By Joyce Ann L. Rocamora
Twenty local and foreign composers will compete in the Banaue Rice Terraces-inspired symphonic competition as part of a project to restore the landmark’s glory.
The 20 were among 84 participants who sent entries for the Banaue International Music Composition Competition (BIMCC), the first of its kind in the Philippines.
Of the 20 competitors, top 10 finalists will be selected and their chosen pieces will be performed by an orchestra at the grand finals night at the Cultural Center of the Philippines on July 25.
The United Harvester, Inc. together with the Banaue local government, introduced the 20 semi-finalists at a press conference in Makati City on Tuesday.
BIMCC Artistic Director Professor Chino Toledo hoped that through music, they will be able to draw out attention from Filipinos and international audience to help save the famous landmark and the traditions that thrive around it.
“Through music, we are sending a strong message to the public and the world about the beauty and culture of Banaue Rice Terraces,” he said, adding all the Banaue-inspired compositions they received signify how different cultures can relate to and work on a common goal of preserving an international treasure.
The competition was launched in November 2017, garnering 84 entries from the Philippines, Chile, Spain, the United States, Israel, Italy, Slovenia, Germany, China, Japan, South Korea, Belarus, Canada, Finland, Malaysia, Russia, Australia, Greece, Norway, Cyprus, Sweden, Singapore, Brazil, Cambodia, Hungary, Germany, Poland, Indonesia, Thailand, Ukraine, Austria, and Armenia.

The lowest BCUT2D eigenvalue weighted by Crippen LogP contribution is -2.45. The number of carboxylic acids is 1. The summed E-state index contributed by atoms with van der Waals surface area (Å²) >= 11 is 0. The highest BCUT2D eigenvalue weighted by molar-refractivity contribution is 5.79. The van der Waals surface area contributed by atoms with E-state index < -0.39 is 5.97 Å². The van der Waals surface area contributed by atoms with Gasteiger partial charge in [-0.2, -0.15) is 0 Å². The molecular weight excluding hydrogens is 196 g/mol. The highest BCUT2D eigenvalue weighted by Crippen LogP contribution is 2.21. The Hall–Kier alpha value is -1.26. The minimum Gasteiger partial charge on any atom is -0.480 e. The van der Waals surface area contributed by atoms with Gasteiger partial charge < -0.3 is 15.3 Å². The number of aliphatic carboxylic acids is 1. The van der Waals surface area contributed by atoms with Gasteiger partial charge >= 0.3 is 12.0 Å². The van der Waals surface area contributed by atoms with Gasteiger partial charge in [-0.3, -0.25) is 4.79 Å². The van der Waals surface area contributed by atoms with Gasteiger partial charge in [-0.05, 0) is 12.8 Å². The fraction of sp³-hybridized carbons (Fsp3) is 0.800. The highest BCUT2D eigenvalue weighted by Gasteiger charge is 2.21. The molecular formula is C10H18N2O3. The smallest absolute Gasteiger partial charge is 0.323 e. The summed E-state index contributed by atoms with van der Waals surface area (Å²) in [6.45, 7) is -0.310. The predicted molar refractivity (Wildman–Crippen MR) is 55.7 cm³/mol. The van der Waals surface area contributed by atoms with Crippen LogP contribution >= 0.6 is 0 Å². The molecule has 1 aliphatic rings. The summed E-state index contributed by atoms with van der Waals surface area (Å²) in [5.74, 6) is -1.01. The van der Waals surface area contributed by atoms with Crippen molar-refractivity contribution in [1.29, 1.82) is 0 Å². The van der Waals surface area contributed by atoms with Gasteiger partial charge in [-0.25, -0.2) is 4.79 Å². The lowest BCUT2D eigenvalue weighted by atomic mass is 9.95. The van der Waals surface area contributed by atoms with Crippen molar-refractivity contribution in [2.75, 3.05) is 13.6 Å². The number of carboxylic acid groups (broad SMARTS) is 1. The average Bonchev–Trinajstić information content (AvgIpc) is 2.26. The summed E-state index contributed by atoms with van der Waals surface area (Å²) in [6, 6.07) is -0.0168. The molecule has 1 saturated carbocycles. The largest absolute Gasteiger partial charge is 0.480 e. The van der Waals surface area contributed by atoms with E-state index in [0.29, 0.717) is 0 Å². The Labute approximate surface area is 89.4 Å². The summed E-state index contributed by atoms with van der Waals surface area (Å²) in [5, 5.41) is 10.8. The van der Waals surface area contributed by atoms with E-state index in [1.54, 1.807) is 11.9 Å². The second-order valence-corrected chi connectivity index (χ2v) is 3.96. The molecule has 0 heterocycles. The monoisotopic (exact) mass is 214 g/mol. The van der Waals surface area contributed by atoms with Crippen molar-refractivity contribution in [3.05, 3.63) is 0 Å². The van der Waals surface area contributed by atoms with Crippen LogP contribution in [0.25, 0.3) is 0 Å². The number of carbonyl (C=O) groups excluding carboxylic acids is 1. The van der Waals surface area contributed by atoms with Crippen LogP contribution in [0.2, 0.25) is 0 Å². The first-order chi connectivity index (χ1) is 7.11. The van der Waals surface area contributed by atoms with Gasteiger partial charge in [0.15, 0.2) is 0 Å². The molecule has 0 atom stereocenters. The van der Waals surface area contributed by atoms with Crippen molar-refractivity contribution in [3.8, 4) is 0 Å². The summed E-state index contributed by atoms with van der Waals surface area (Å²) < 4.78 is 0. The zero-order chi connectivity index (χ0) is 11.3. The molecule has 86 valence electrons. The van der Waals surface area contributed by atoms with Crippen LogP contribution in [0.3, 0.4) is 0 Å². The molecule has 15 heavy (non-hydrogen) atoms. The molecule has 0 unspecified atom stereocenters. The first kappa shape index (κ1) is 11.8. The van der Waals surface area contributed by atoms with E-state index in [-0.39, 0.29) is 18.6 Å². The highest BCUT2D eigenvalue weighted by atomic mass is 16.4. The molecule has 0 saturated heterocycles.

One of the 20 semi-finalists, Miran Tsalikian of Greece, said that after listening to materials sent by the organizers, he was able to produce his “Crossing the Rice Terraces” symphony inspired by traditional Kalinga and Ifugao rituals.
“My symphonic work was inspired by them. This thing that happened here is a miracle for us foreign (composers) as we (were able) to see the tradition and culture in Banaue,” Tsalikian said.
His fellow competitor, Eteri Kourbanov from Israel also shared how she was overwhelmed by the “bright” culture of Ifugaos that compelled her to compose the “Hymn to Nature”.
“Everything is bright and colored, these are my influences. I’m eager to further participate in the workshops and discover the unique culture, unique instruments, and unique music in Banaue to know deeper. I’m sure my best compositions will be influenced by these,” she said.
The initiative is also proving successful in raising awareness, particularly among foreigners.
Italian composer Stefano Giannotti said the competition gave him a chance to appreciate Banaue Rice Terraces as an international heritage site.
“For many of us, this is a very far part of the world. Very rarely that we would come if they did not invite us, not only because it’s a long trip but also probably because we don’t know much about their culture. This is so important, so well done, this operation,” he said.
The 20 semi-finalists, during the intensive immersion program, will tour major sites in Ifugao and familiarize themselves with music and traditions in the region.
Milagros How, chairperson of the restoration project and president of the United Harvester, Inc., said this initiative will show the world “that the Philippines is home to great wonders” that can inspire artists to pursue their craft, be it in music, poetry, or cinema.
Proceeds from the July 25 concert fund the implementation of an action plan to rehabilitate 628 hectares of damaged sections of the rice terraces, starting at the Barangay View Point in Banaue. (PNA)